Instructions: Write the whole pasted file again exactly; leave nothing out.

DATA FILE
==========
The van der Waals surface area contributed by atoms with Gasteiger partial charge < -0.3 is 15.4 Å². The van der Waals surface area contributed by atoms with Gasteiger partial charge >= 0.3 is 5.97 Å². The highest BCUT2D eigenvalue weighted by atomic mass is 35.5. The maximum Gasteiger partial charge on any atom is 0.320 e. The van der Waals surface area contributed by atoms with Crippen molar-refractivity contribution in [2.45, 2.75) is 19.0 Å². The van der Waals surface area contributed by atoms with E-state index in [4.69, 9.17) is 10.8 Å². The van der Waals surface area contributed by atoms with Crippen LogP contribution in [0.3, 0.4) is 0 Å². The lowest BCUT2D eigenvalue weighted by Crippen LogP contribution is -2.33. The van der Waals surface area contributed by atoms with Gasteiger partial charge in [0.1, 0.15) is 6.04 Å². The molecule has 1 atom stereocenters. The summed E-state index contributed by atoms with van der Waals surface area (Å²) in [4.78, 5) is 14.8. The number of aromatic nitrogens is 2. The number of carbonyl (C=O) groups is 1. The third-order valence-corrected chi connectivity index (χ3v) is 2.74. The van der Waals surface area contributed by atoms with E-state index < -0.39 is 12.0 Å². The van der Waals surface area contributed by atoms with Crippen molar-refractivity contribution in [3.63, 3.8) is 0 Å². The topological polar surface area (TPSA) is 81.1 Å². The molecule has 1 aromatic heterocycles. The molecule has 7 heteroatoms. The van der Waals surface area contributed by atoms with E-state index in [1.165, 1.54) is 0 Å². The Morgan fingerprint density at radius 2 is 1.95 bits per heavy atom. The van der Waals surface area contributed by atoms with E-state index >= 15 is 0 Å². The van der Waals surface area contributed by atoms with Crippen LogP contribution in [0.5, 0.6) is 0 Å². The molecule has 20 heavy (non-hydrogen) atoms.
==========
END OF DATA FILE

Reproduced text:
The van der Waals surface area contributed by atoms with Gasteiger partial charge < -0.3 is 15.4 Å². The van der Waals surface area contributed by atoms with Gasteiger partial charge >= 0.3 is 5.97 Å². The highest BCUT2D eigenvalue weighted by atomic mass is 35.5. The maximum Gasteiger partial charge on any atom is 0.320 e. The van der Waals surface area contributed by atoms with Crippen molar-refractivity contribution in [2.45, 2.75) is 19.0 Å². The van der Waals surface area contributed by atoms with E-state index in [4.69, 9.17) is 10.8 Å². The van der Waals surface area contributed by atoms with Crippen LogP contribution in [0.3, 0.4) is 0 Å². The lowest BCUT2D eigenvalue weighted by Crippen LogP contribution is -2.33. The van der Waals surface area contributed by atoms with Gasteiger partial charge in [0.1, 0.15) is 6.04 Å². The molecule has 1 atom stereocenters. The summed E-state index contributed by atoms with van der Waals surface area (Å²) in [4.78, 5) is 14.8. The number of aromatic nitrogens is 2. The number of carbonyl (C=O) groups is 1. The third-order valence-corrected chi connectivity index (χ3v) is 2.74. The van der Waals surface area contributed by atoms with E-state index < -0.39 is 12.0 Å². The van der Waals surface area contributed by atoms with Crippen molar-refractivity contribution in [3.63, 3.8) is 0 Å². The topological polar surface area (TPSA) is 81.1 Å². The molecule has 1 aromatic heterocycles. The molecule has 7 heteroatoms. The van der Waals surface area contributed by atoms with E-state index in [1.165, 1.54) is 0 Å². The Morgan fingerprint density at radius 2 is 1.95 bits per heavy atom. The van der Waals surface area contributed by atoms with E-state index >= 15 is 0 Å². The van der Waals surface area contributed by atoms with Crippen LogP contribution in [0.5, 0.6) is 0 Å². The molecule has 20 heavy (non-hydrogen) atoms.